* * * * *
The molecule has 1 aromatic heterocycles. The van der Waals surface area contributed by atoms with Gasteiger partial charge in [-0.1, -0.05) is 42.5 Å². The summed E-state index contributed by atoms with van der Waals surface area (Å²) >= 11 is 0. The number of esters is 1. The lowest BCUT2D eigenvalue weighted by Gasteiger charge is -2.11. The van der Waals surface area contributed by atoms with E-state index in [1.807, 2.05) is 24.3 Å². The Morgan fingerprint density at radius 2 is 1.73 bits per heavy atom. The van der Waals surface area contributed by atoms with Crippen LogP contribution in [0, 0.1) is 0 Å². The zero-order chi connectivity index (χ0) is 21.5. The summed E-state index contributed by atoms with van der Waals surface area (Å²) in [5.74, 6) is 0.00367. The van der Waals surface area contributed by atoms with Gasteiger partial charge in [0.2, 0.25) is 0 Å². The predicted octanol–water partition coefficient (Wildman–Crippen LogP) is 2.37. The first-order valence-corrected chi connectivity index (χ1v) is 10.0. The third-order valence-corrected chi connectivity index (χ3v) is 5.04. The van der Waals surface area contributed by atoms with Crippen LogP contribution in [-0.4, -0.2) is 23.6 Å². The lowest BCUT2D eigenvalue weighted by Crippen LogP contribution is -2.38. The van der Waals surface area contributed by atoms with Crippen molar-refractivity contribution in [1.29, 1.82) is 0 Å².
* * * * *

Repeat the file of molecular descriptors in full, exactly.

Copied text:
The molecule has 1 aromatic heterocycles. The van der Waals surface area contributed by atoms with Gasteiger partial charge in [-0.1, -0.05) is 42.5 Å². The summed E-state index contributed by atoms with van der Waals surface area (Å²) >= 11 is 0. The number of esters is 1. The lowest BCUT2D eigenvalue weighted by Gasteiger charge is -2.11. The van der Waals surface area contributed by atoms with E-state index in [1.807, 2.05) is 24.3 Å². The Morgan fingerprint density at radius 2 is 1.73 bits per heavy atom. The van der Waals surface area contributed by atoms with Crippen LogP contribution in [0, 0.1) is 0 Å². The zero-order chi connectivity index (χ0) is 21.5. The summed E-state index contributed by atoms with van der Waals surface area (Å²) in [5.74, 6) is 0.00367. The van der Waals surface area contributed by atoms with Gasteiger partial charge in [0.2, 0.25) is 0 Å². The predicted octanol–water partition coefficient (Wildman–Crippen LogP) is 2.37. The first-order valence-corrected chi connectivity index (χ1v) is 10.0. The third-order valence-corrected chi connectivity index (χ3v) is 5.04. The van der Waals surface area contributed by atoms with Crippen LogP contribution in [-0.4, -0.2) is 23.6 Å². The lowest BCUT2D eigenvalue weighted by Crippen LogP contribution is -2.38. The van der Waals surface area contributed by atoms with Crippen molar-refractivity contribution in [1.29, 1.82) is 0 Å².